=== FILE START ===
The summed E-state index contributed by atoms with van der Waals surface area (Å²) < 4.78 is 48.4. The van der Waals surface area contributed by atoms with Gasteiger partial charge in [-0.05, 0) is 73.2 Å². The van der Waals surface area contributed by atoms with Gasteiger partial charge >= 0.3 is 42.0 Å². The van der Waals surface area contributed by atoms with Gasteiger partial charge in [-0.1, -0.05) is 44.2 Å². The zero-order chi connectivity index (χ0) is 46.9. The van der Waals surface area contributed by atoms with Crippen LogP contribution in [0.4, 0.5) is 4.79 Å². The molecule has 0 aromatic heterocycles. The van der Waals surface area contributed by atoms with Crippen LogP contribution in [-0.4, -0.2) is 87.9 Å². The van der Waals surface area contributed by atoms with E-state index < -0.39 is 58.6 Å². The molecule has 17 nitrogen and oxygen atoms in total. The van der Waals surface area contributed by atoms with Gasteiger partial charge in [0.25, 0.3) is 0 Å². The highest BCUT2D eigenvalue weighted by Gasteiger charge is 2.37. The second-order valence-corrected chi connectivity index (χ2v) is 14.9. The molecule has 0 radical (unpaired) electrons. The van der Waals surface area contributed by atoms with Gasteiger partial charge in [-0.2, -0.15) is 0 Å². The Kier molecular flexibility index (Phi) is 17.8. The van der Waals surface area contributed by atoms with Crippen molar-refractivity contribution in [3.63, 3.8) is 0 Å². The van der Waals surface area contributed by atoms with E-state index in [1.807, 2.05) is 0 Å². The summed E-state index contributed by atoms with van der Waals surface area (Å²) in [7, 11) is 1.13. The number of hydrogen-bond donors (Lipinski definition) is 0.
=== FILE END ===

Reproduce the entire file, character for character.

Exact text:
The summed E-state index contributed by atoms with van der Waals surface area (Å²) < 4.78 is 48.4. The van der Waals surface area contributed by atoms with Gasteiger partial charge in [-0.05, 0) is 73.2 Å². The van der Waals surface area contributed by atoms with Gasteiger partial charge >= 0.3 is 42.0 Å². The van der Waals surface area contributed by atoms with Gasteiger partial charge in [-0.1, -0.05) is 44.2 Å². The zero-order chi connectivity index (χ0) is 46.9. The van der Waals surface area contributed by atoms with Crippen LogP contribution in [0.4, 0.5) is 4.79 Å². The molecule has 0 aromatic heterocycles. The van der Waals surface area contributed by atoms with Crippen LogP contribution in [-0.4, -0.2) is 87.9 Å². The van der Waals surface area contributed by atoms with E-state index < -0.39 is 58.6 Å². The molecule has 17 nitrogen and oxygen atoms in total. The van der Waals surface area contributed by atoms with Gasteiger partial charge in [0.25, 0.3) is 0 Å². The highest BCUT2D eigenvalue weighted by Gasteiger charge is 2.37. The second-order valence-corrected chi connectivity index (χ2v) is 14.9. The molecule has 0 radical (unpaired) electrons. The van der Waals surface area contributed by atoms with Gasteiger partial charge in [-0.2, -0.15) is 0 Å². The Kier molecular flexibility index (Phi) is 17.8. The van der Waals surface area contributed by atoms with Crippen molar-refractivity contribution in [3.63, 3.8) is 0 Å². The van der Waals surface area contributed by atoms with E-state index in [1.807, 2.05) is 0 Å². The summed E-state index contributed by atoms with van der Waals surface area (Å²) in [7, 11) is 1.13. The number of hydrogen-bond donors (Lipinski definition) is 0.